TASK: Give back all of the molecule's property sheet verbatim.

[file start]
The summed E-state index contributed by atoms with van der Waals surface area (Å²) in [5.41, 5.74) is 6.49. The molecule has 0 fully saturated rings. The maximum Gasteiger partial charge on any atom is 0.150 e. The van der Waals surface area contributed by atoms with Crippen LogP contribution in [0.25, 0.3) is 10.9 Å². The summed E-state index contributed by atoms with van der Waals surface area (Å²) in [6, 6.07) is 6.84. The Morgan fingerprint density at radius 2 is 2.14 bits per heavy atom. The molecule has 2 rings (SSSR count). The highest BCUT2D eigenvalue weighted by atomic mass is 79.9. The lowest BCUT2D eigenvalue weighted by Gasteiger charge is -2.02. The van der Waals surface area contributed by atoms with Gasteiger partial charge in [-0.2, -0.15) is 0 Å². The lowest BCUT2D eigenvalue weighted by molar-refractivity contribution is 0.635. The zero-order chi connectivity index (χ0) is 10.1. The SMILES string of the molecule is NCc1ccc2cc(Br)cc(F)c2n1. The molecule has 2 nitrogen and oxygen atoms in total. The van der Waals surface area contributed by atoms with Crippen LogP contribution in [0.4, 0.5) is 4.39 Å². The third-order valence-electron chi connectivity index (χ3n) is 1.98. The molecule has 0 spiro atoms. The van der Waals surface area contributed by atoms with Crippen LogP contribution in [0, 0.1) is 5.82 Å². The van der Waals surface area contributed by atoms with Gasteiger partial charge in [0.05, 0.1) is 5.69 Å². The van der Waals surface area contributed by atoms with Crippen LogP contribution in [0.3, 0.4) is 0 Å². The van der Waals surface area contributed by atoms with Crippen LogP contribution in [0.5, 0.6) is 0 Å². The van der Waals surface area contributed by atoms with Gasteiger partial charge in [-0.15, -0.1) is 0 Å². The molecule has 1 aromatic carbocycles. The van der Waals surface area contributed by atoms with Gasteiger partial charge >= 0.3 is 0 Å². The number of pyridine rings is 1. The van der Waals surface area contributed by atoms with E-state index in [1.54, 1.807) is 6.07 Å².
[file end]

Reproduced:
The summed E-state index contributed by atoms with van der Waals surface area (Å²) in [5.41, 5.74) is 6.49. The molecule has 0 fully saturated rings. The maximum Gasteiger partial charge on any atom is 0.150 e. The van der Waals surface area contributed by atoms with Crippen LogP contribution in [0.25, 0.3) is 10.9 Å². The summed E-state index contributed by atoms with van der Waals surface area (Å²) in [6, 6.07) is 6.84. The Morgan fingerprint density at radius 2 is 2.14 bits per heavy atom. The molecule has 2 rings (SSSR count). The highest BCUT2D eigenvalue weighted by atomic mass is 79.9. The lowest BCUT2D eigenvalue weighted by Gasteiger charge is -2.02. The van der Waals surface area contributed by atoms with Gasteiger partial charge in [-0.2, -0.15) is 0 Å². The lowest BCUT2D eigenvalue weighted by molar-refractivity contribution is 0.635. The zero-order chi connectivity index (χ0) is 10.1. The SMILES string of the molecule is NCc1ccc2cc(Br)cc(F)c2n1. The molecule has 2 nitrogen and oxygen atoms in total. The van der Waals surface area contributed by atoms with Crippen LogP contribution in [0.4, 0.5) is 4.39 Å². The third-order valence-electron chi connectivity index (χ3n) is 1.98. The molecule has 0 spiro atoms. The van der Waals surface area contributed by atoms with Crippen LogP contribution in [0, 0.1) is 5.82 Å². The van der Waals surface area contributed by atoms with Gasteiger partial charge in [0.05, 0.1) is 5.69 Å². The van der Waals surface area contributed by atoms with Crippen LogP contribution in [0.3, 0.4) is 0 Å². The van der Waals surface area contributed by atoms with Crippen LogP contribution in [0.5, 0.6) is 0 Å². The van der Waals surface area contributed by atoms with Gasteiger partial charge in [-0.15, -0.1) is 0 Å². The molecule has 1 aromatic carbocycles. The van der Waals surface area contributed by atoms with Gasteiger partial charge >= 0.3 is 0 Å². The number of pyridine rings is 1. The van der Waals surface area contributed by atoms with E-state index in [1.54, 1.807) is 6.07 Å².